And, running a printing press and setting type can certainly be frustrating. But that printer’s ink can get in your blood.
I got my start in radio at WGOO-AM, 1470 radio in Georgetown in 1966. That was my senior year in high school.
But before that, I got my first “real” job when I was 9 1/2 years old. I sold Grit newspapers. I walked my route around Georgetown, but my boots weren’t made for walking as much as Nancy Sinatra’s were. I made enough money to put down a $10 deposit on a $49 bicycle at Rose’s 5 and 10 cent store on Front Street. I paid a dollar a week and finally managed to pay off the balance. Then, my newspaper sales earnings let me ride my bike in style. I earned 4 cents commission on each ten-cent copy of the Grit paper.
Later, I branched out, buying another boy’s Grit paper route. At Winyah High School I worked on the Student Prints newspaper, the Winyah Journal literary magazine, and was on staff and later editor of the Gator, the Winyah yearbook.
During college I worked on the Gamecock newspaper, was enrolled in broadcast journalism, took pictures for the Student Union and the Garnet and Black yearbook, and worked at WIS Radio and was a legislative correspondent for WGCD Radio in Chester, covering the county delegation at the State House.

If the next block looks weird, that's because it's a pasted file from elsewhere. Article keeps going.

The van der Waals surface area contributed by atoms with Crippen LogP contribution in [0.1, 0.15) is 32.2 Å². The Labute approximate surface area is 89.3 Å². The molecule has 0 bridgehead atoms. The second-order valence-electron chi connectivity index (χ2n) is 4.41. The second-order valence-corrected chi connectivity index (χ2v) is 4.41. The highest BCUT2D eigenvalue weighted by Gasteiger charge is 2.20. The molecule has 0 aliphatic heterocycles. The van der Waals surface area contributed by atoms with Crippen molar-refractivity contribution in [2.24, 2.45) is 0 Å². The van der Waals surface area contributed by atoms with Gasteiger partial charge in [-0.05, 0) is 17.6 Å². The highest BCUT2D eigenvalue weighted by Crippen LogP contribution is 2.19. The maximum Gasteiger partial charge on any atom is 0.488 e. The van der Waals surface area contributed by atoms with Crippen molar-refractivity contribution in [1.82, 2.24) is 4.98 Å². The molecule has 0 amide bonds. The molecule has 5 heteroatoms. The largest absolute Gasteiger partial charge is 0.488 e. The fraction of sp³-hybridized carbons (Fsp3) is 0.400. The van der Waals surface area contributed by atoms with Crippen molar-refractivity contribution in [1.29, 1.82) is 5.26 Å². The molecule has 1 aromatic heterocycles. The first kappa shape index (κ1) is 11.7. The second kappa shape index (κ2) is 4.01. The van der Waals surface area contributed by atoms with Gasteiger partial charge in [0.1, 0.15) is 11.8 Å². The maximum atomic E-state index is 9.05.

After being drafted, I worked in Camden as DJ and news director for WACA Radio, then worked for Wing Publications in Cayce.
For several years I was editor for a half-dozen newspapers and magazines, then took a lesson from the bumble bee.
I started my own printing and publishing company and bought an old, used printing press that — like me — was made in 1948. I learned how to operate the press and later when I added a new press and paid a service technician to work on the older one, he told me he didn’t see how I ever got it to print anything.
I just figured that — like the bumble bee that didn’t know that aerodynamically it couldn’t fly — I didn’t know I couldn’t print, so I just did.
Later I helped start another printing business that grew from two to about 25 people.
That printing ink may have eventually been washed off or worn off, but it’s stayed in- my blood and in my mind for years and years.
After marrying, living and working in Columbia for 30 years, my wife and I moved to the coast, settling in the Murrells Inlet/Garden City area. In February 2000 I first started working at the Georgetown Times. We moved to Georgetown in 2004.
After going to work for the Georgetown Times I learned more about Georgetown County and its history, and more about our newspaper.